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How hybrid-electric vehicles are different from conventional vehicles: The effect of weight and power on fuel consumption

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An increasingly diverse set of hybrid-electric vehicles (HEVs) is now available in North America. The recent generation of HEVs have higher fuel consumption, are heavier, and are significantly more powerful than the first generation of HEVs. We compare HEVs for sale in the United States in 2007 to equivalent conventional vehicles and determine how vehicle weight and system power affects fuel consumption within each vehicle set. We find that heavier and more powerful hybrid-electric vehicles are eroding the fuel consumption benefit of this technology. Nonetheless, the weight penalty for fuel consumption in HEVs is significantly lower than in equivalent conventional internal combustion engine vehicles (ICEVs). A 100 kg change in vehicle weight increases fuel consumption by 0.7 l/100 km in ICEVs compared with 0.4 l/100 km in HEVs. When the HEVs are compared with their ICEV counterparts in an equivalence model that differentiates between cars and sports-utility vehicles, the average fuel consumption benefit was 2.7 l/100 km. This analysis further reveals that a HEV which is 100 kg heavier than an identical ICEV would have a fuel consumption penalty of 0.15 l/100 km. Likewise, an increase in the HEV's power by 10 kW results in a fuel consumption penalty of 0.27 l/100 km.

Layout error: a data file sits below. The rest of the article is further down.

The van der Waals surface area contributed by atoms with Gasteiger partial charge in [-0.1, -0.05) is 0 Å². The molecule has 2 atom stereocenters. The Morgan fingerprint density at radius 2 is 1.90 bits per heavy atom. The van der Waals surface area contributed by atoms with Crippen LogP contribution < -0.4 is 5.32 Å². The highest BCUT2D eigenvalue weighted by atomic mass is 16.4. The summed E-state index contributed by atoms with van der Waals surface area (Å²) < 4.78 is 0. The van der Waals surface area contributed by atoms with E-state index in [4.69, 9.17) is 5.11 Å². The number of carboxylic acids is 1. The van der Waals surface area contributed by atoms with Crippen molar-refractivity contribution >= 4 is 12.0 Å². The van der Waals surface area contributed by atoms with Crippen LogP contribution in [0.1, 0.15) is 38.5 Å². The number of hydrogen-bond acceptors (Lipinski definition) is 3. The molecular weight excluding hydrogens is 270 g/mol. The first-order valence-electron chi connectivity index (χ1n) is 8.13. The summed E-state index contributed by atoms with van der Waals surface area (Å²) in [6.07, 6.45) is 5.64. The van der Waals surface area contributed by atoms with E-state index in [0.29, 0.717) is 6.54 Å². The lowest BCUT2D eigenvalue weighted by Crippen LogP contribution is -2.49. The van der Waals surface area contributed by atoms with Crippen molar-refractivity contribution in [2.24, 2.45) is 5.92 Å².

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IOP PUBLISHING ENVIRONMENTAL RESEARCH LETTERS